We took the “Irish Outsiders” tour, which followed the Moores, who came over in 1869 from Ireland at the age of 17 and 18, during the potato famine. The young woman worked as a domestic servant and the young man did manual labor. But these Irish Catholics faced intense religious persecution, living in an all German-Protestant tenement building.
Coming from both Irish and German heritage, it was incredibly fascinating to hear what my ancestor’s lives could have been like. My mom told me that it reminded her of her grandparents’ story.
But to see what life was like back then — first of all, to think that famine was a real thing. Ireland lost a quarter of it’s population during the potato famine. And then infant mortality. And the horrendous living conditions: three, shared outhouses for the entire building. Having to carry buckets of water up four flights of stairs from the one pump outside. No electricity, or air conditioning. Life was hard. Really hard.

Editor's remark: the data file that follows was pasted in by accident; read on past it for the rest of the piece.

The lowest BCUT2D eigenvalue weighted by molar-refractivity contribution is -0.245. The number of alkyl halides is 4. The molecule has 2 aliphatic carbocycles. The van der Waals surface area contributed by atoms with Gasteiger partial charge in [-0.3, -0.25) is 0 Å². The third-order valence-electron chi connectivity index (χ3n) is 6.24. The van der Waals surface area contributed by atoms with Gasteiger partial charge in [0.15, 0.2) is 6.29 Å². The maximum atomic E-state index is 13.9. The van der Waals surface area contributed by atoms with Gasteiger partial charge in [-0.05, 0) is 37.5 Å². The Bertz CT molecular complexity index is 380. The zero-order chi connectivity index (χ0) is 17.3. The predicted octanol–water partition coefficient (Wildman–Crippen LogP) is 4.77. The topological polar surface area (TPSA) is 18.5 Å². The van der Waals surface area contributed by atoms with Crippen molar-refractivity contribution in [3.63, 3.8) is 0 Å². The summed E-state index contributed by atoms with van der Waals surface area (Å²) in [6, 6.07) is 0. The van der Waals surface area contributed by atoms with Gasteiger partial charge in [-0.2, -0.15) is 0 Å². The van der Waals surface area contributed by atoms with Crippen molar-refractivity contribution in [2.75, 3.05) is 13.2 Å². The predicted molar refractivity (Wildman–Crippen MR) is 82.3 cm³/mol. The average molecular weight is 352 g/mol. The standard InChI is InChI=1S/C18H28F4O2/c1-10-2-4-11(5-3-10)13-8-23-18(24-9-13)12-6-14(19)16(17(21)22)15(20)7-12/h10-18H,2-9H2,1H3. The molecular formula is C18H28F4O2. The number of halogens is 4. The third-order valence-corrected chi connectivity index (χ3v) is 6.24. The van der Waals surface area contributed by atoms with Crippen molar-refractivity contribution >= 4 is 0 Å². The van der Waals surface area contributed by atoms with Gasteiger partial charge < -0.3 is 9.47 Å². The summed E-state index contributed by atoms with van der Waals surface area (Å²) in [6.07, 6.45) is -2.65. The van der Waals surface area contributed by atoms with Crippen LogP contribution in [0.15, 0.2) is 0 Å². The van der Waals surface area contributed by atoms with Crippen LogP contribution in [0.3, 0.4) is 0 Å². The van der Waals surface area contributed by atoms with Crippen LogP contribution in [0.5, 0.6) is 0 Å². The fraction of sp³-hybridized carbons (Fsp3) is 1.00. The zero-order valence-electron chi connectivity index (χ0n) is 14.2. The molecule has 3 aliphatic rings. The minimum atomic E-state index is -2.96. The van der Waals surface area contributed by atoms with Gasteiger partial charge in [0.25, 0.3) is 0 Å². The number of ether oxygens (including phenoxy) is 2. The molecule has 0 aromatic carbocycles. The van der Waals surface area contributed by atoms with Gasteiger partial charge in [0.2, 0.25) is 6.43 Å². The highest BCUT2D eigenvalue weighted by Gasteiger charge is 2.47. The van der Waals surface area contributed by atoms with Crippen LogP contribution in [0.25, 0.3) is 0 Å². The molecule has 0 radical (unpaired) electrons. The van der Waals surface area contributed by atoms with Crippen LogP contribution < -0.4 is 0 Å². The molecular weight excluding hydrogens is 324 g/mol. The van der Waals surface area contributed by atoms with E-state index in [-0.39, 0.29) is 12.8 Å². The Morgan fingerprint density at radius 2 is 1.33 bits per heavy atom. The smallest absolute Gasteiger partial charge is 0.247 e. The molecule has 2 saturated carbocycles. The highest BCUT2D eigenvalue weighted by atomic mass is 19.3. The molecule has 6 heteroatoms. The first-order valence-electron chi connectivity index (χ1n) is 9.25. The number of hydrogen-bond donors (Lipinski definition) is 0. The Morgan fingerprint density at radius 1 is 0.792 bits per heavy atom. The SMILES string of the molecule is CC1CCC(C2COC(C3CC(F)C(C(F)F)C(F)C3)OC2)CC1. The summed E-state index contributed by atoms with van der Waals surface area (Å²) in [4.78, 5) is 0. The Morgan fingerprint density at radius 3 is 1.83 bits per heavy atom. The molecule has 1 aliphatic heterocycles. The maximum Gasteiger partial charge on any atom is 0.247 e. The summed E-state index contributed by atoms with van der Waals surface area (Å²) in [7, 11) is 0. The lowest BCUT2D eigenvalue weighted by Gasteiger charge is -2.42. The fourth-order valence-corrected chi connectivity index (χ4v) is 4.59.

I left, thinking to myself, What would those people think if they were dropped into 2018? What would they think of life in America today?
I mean, the family we followed, they had one photograph of themselves. And it was a big deal. Here I am, with over 12,000 photos on my iPhone. I mean, yikes.
But there is so much more abundance for nearly all of us, verses what they experienced.
We have so much affordable food and clothing available to us, through supermarkets, low cost restaurants, and discount stores.
And everything is in excess – the fashion trends. The stuff we accumulate.
These families were living 8 people in a one bedroom apartment. Earning $5 a week at backbreaking jobs, and paying $10 a month in rent. They had just a few articles of clothing to their name. And if they were lucky, a book to read.
The shock they’d have, if they saw the way we lived.
Not to mention, the fact that we are now living in a Post-Christian era. Faith is simply not part of most people’s daily lives any more.
The Moores – when they immigrated to America, the first thing they did was find the neighborhood parish, so that they could be connected to a faith community.
Isn’t that something?